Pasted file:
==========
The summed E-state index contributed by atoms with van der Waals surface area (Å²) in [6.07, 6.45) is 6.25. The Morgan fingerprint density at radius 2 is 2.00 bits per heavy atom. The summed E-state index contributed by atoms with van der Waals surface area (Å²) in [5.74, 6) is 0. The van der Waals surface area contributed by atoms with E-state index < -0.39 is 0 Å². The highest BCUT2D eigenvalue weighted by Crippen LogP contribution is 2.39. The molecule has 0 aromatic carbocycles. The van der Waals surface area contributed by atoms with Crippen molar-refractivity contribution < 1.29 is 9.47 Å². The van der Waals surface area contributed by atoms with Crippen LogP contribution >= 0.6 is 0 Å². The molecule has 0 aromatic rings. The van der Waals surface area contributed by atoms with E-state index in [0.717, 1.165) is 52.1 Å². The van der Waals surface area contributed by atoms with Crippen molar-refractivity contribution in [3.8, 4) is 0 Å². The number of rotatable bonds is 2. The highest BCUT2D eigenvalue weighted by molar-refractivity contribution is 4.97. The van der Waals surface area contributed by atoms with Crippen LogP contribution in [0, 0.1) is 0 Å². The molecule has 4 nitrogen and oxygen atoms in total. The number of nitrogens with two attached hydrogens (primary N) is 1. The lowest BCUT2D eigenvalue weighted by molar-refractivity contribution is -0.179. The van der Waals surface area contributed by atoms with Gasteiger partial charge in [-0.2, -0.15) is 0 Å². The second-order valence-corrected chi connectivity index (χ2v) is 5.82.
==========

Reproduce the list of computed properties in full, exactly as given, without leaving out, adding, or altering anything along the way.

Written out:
The summed E-state index contributed by atoms with van der Waals surface area (Å²) in [6.07, 6.45) is 6.25. The Morgan fingerprint density at radius 2 is 2.00 bits per heavy atom. The summed E-state index contributed by atoms with van der Waals surface area (Å²) in [5.74, 6) is 0. The van der Waals surface area contributed by atoms with E-state index < -0.39 is 0 Å². The highest BCUT2D eigenvalue weighted by Crippen LogP contribution is 2.39. The molecule has 0 aromatic carbocycles. The van der Waals surface area contributed by atoms with Crippen molar-refractivity contribution < 1.29 is 9.47 Å². The van der Waals surface area contributed by atoms with Crippen LogP contribution >= 0.6 is 0 Å². The molecule has 0 aromatic rings. The van der Waals surface area contributed by atoms with E-state index in [0.717, 1.165) is 52.1 Å². The van der Waals surface area contributed by atoms with Crippen molar-refractivity contribution in [3.8, 4) is 0 Å². The number of rotatable bonds is 2. The highest BCUT2D eigenvalue weighted by molar-refractivity contribution is 4.97. The van der Waals surface area contributed by atoms with Crippen LogP contribution in [0, 0.1) is 0 Å². The molecule has 4 nitrogen and oxygen atoms in total. The number of nitrogens with two attached hydrogens (primary N) is 1. The lowest BCUT2D eigenvalue weighted by molar-refractivity contribution is -0.179. The van der Waals surface area contributed by atoms with Gasteiger partial charge in [-0.2, -0.15) is 0 Å². The second-order valence-corrected chi connectivity index (χ2v) is 5.82.